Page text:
RTO Compliance Tips

Regular updates to help you to meet RTO compliance.

When did you last conduct an Internal audit?

How do you know your RTO is compliant?

An internal audit can help guide you to understand the areas you are most at risk. Risk is very much the focus for all organisations nowadays and RTOs are not excluded. So how do you know if you are ticking all the right boxes and reducing your risk?

Whilst visiting RTOs I note that they are not conducting a check on the way they are operating; rending them not compliant. Systematic monitoring of internal systems, strategies and practices allows RTOs to quickly respond to changes in the marketplace and stakeholder expectations. So often when conducting an Internal Audit I find areas that have not been changed and by that fact they make the RTO non-complaint. internal audit

Years ago RTOs were told they had to conduct an Internal Audit. Then when the standards changed they became implied rather than explicit. This remains today and even though an RTO is required to implement quality assurance strategies (Clauses 2.1 – 2.2), the use of internal audits is not mentioned.

An Internal audit is not something to be feared. It is a valuable tool that provides us with a snap shot of how the organisation is operating. The results can be used to determine operational compliance and it provides us with a starting point on where areas need to change. It shows us the gap of how we think our RTO is working versus actual evidence of what is happening day to day. The internal audit provide us with objective data that an RTO can use. It is useful.

The current Standards for RTOs describe outcomes rather than inputs, the Standards encourage flexibility and innovation while assuring the quality of training. Standard Two states “The Operations of the RTO are quality assured. The information is used to evaluate RTO performance and be relevant to the operating characteristics and business objectives of the RTO and will vary from one RTO to another.”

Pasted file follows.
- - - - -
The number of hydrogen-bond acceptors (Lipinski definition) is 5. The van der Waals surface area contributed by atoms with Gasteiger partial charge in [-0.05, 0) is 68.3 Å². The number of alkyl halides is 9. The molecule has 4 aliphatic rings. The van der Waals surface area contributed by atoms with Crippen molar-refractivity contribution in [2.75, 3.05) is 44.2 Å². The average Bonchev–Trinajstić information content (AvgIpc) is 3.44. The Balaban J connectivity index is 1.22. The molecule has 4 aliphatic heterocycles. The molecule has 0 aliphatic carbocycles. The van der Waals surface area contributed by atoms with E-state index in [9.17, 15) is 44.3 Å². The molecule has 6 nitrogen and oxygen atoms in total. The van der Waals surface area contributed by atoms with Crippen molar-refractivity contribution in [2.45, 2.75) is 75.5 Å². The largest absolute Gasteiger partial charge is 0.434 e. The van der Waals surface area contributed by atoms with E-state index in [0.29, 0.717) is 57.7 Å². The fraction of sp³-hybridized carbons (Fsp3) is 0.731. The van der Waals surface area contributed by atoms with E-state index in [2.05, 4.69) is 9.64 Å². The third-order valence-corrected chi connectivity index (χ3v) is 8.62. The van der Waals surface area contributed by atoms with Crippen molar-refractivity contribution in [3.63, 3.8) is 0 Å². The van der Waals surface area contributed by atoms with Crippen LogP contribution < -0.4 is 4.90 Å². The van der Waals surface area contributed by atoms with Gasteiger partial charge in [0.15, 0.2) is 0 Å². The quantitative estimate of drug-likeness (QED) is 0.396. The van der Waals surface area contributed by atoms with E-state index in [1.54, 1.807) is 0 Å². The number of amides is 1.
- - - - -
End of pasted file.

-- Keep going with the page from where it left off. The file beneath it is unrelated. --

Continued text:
Systematic approach

By maintaining a systematic approach to compliance through internal audits it keeps you compliant during your external audit.

I know what it is like to manage a busy RTO. The workplace and industry demands, the students’ expectations, trainer and assessor requirements, maintaining competitive conditions and specific requirements required by government bodies, as well as marketing the business to remain viable. It all takes time and effort, and far too easily changes can happen within your RTO that make you non-compliant without you even knowing.

Monitoring is about keeping track of how things are going and internal audits are a check on the process being used to see if they are effective and enabling the RTO to achieve its desired outcomes. Internal audits provide a means for not just identifying problems but also where better practice can occur.

The internal audit offers a safety net to identify areas of noncompliance and implement action to address them before they are detected at an external audit. The stress and repercussions of when an external auditor identifies these situations are obviously going to be much greater than if they are picked up internally. Internal audits can also be used as a diagnostic tool when a problem has occurred e.g. explaining the reason why a compliant has been made.